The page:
This psalm addresses a question that concerns all religious people. Who will God honor to live in his presence?
This psalm gives a typical Old Testament answer. God will honor those who live rightly.
While there is a fair amount of support for that idea in the New Testament, it ultimately stands that idea on its head. While the New Testament prizes right living, it changes the basis for salvation to grace rather than purity––the work that Jesus has done for us rather than the works that we ourselves do.
Christians can find a good deal of moral teaching in this psalm that remains valid today. However, we should not try to adopt it slavishly.
- For instance, in verse 4a the psalmist honors those who despise vile men. As Christians, we are called to despise vile behavior, but not vile people.
- Also, verse 5a honors those who don’t lend out his money for usury (or interest). While Jewish law forbade charging interest to fellow Jews (Exodus 22:25; Deuteronomy 23:19), Christians are not subject to that law. Today, those who lend money at interest perform an essential service. Without that practice, banks as we know them could not exist, and the economy would plummet.
A Psalm by David.
This is one of 73 psalms that include a superscription concerning David (3-9; 11-41, 51-65, 68-70; 86; 101; 103; 108-110; 122; 124; 131; 133; 138-145). Readers through the centuries have interpreted “A Psalm of David” to mean “A Psalm written by David,” but “several Davidic psalms refer to the ‘temple’ (e.g., 5:7, 27:4; 65:4; 68:29” (Broyles, 28)––and the temple was built by David’s son, Solomon, and was not in existence during David’s lifetime.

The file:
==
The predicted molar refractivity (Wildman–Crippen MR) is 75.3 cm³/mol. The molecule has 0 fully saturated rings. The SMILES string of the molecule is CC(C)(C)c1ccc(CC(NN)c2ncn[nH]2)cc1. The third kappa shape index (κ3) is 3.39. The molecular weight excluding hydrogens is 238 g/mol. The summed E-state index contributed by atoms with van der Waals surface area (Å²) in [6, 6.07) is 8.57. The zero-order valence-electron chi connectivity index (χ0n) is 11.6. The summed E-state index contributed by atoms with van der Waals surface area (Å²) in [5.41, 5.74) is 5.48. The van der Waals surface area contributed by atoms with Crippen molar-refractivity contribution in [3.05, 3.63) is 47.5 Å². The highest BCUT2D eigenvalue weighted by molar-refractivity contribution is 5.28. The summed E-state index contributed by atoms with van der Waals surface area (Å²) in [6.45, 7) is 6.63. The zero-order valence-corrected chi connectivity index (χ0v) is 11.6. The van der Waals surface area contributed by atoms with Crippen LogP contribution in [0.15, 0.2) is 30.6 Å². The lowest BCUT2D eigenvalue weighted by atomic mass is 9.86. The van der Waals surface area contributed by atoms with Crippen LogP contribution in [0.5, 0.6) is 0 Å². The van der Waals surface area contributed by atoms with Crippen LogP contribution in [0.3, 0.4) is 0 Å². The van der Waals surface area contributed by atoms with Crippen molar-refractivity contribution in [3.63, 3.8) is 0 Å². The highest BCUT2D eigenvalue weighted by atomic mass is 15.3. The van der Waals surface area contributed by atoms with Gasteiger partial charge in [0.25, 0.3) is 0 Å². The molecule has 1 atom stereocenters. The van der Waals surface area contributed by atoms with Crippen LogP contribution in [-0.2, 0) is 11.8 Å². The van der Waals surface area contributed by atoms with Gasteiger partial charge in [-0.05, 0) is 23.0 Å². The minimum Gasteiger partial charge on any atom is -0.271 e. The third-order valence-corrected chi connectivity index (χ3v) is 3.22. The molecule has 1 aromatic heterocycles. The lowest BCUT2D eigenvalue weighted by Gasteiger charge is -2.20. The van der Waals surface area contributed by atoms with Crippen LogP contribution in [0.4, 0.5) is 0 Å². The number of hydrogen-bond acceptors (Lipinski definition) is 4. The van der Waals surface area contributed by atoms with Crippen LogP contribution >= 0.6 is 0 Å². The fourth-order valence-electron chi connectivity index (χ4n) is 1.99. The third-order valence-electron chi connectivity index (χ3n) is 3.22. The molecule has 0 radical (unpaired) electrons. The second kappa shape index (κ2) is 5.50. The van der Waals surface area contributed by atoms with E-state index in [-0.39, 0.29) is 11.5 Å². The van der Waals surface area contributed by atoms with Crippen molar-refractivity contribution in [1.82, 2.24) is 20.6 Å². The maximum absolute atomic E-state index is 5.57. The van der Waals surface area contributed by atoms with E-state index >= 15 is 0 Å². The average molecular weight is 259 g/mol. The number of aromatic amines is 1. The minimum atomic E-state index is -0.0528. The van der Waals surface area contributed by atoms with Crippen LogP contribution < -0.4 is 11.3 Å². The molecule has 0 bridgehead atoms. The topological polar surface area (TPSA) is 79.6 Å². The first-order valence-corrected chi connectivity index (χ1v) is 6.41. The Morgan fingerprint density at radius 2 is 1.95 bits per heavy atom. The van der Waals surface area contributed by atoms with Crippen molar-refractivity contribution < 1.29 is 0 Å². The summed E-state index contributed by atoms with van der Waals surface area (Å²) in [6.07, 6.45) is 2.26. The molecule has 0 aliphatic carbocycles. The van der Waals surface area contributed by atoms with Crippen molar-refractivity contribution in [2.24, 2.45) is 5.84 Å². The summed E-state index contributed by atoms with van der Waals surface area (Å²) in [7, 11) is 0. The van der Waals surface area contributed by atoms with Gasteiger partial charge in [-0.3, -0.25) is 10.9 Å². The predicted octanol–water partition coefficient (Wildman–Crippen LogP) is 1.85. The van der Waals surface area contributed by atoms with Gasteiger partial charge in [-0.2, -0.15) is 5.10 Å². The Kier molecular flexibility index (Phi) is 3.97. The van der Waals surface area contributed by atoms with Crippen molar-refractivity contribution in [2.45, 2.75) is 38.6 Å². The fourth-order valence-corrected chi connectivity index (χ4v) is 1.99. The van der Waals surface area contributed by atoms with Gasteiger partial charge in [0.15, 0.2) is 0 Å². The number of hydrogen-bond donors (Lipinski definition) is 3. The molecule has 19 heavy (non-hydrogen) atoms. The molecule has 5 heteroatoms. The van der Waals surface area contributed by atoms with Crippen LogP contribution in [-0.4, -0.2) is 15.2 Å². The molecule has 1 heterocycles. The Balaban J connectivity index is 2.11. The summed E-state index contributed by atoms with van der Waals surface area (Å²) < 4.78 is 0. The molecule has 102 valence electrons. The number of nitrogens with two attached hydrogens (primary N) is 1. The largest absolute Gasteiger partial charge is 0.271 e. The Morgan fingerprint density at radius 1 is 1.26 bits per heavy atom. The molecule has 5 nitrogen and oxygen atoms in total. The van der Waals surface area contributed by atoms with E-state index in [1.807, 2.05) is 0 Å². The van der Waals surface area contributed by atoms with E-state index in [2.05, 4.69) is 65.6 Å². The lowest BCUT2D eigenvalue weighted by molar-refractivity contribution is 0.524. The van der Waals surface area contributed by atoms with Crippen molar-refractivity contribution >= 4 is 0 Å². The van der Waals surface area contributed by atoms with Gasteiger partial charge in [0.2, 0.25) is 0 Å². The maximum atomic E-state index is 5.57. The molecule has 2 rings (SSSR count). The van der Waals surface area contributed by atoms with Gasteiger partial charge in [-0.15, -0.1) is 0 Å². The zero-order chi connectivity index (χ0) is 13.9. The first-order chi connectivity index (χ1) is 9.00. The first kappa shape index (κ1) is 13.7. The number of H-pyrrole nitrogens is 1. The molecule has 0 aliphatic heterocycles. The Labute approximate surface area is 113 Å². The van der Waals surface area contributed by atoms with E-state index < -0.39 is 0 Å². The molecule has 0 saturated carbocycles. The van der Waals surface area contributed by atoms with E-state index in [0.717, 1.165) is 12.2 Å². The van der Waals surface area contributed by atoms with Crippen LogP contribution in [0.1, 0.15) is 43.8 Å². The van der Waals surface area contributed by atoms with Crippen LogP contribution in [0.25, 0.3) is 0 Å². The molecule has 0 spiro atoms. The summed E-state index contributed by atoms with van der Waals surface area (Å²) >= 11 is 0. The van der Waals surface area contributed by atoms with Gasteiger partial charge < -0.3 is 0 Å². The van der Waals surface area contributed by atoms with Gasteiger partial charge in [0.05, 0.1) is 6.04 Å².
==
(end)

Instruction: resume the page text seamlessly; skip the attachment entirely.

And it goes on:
PSALM 15:1. WHO SHALL DWELL IN YOUR SANCTUARY?
1 Yahweh, who shall dwell in your sanctuary?
Who shall live on your holy hill?
“Yahweh, who shall dwell in your sanctuary?” (Hebrew: ‘ohel) (v. 1a). The noun ‘ohel means a tent or dwelling. The tabernacle was a tent that accompanied the Israelites wherever they went in their forty-year trek in the wilderness. When David occupied Jerusalem, he brought the tabernacle there, and it served as the sanctuary until Solomon built the temple after David’s death. The Israelites understood the tabernacle (specifically the Holy of Holies) to be the place where God dwelled.
There were three main areas of the tabernacle, and access to each was limited.
- The COURTYARD was the largest of the areas, and surrounded the other two areas. Access was limited to Jews, but there were certain restrictions. Lepers and menstruating women were prohibited access (Leviticus 13:45-46; 15:19).
- Only priests were permitted access to the HOLY PLACE, which is where day to day rituals were observed.
- The most sacred chamber, the HOLY OF HOLIES (also known as the Most Holy Place) housed the Ark of the Covenant, and was regarded as the dwelling place of God. Access to this chamber was limited to the High Priest––and he was permitted to enter only on the Day of Atonement.
So substantial privilege was associated with access to Yahweh’s sanctuary. The privilege previously enjoyed by Jewish priests is now ours through the work of Jesus Christ.
In the Incarnation, Jesus took on the role of the tabernacle. “The Word became flesh, and lived (Greek: skenoo––tabernacled) among us” (John 1:14). Also, Jesus referred to himself as the temple (John 2:19-22).
- The author of Hebrews speaks of Jesus as “a great high priest, who has passed through the heavens,” and says:
“Let us therefore draw near with boldness
to the throne of grace,
that we may receive mercy,
and may find grace for help in time of need” (Hebrews 4:14-16).